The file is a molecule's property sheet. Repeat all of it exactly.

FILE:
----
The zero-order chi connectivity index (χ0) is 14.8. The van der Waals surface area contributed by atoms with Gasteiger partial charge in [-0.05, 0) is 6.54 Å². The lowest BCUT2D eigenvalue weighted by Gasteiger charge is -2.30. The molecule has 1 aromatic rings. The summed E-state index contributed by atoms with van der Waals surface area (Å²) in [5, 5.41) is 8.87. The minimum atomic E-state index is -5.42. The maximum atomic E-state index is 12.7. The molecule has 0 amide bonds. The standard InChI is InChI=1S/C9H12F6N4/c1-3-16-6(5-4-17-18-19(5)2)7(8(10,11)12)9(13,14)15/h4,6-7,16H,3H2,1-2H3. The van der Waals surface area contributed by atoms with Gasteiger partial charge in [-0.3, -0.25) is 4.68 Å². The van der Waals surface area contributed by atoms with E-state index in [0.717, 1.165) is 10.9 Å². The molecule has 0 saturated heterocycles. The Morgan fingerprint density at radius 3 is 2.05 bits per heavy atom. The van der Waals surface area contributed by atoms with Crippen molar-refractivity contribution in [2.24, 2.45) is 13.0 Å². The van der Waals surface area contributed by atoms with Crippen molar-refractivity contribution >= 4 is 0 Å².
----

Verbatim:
The zero-order chi connectivity index (χ0) is 14.8. The van der Waals surface area contributed by atoms with Gasteiger partial charge in [-0.05, 0) is 6.54 Å². The lowest BCUT2D eigenvalue weighted by Gasteiger charge is -2.30. The molecule has 1 aromatic rings. The summed E-state index contributed by atoms with van der Waals surface area (Å²) in [5, 5.41) is 8.87. The minimum atomic E-state index is -5.42. The maximum atomic E-state index is 12.7. The molecule has 0 amide bonds. The standard InChI is InChI=1S/C9H12F6N4/c1-3-16-6(5-4-17-18-19(5)2)7(8(10,11)12)9(13,14)15/h4,6-7,16H,3H2,1-2H3. The van der Waals surface area contributed by atoms with Gasteiger partial charge in [-0.3, -0.25) is 4.68 Å². The van der Waals surface area contributed by atoms with E-state index in [0.717, 1.165) is 10.9 Å². The molecule has 0 saturated heterocycles. The Morgan fingerprint density at radius 3 is 2.05 bits per heavy atom. The van der Waals surface area contributed by atoms with Crippen molar-refractivity contribution in [2.24, 2.45) is 13.0 Å². The van der Waals surface area contributed by atoms with Crippen molar-refractivity contribution >= 4 is 0 Å².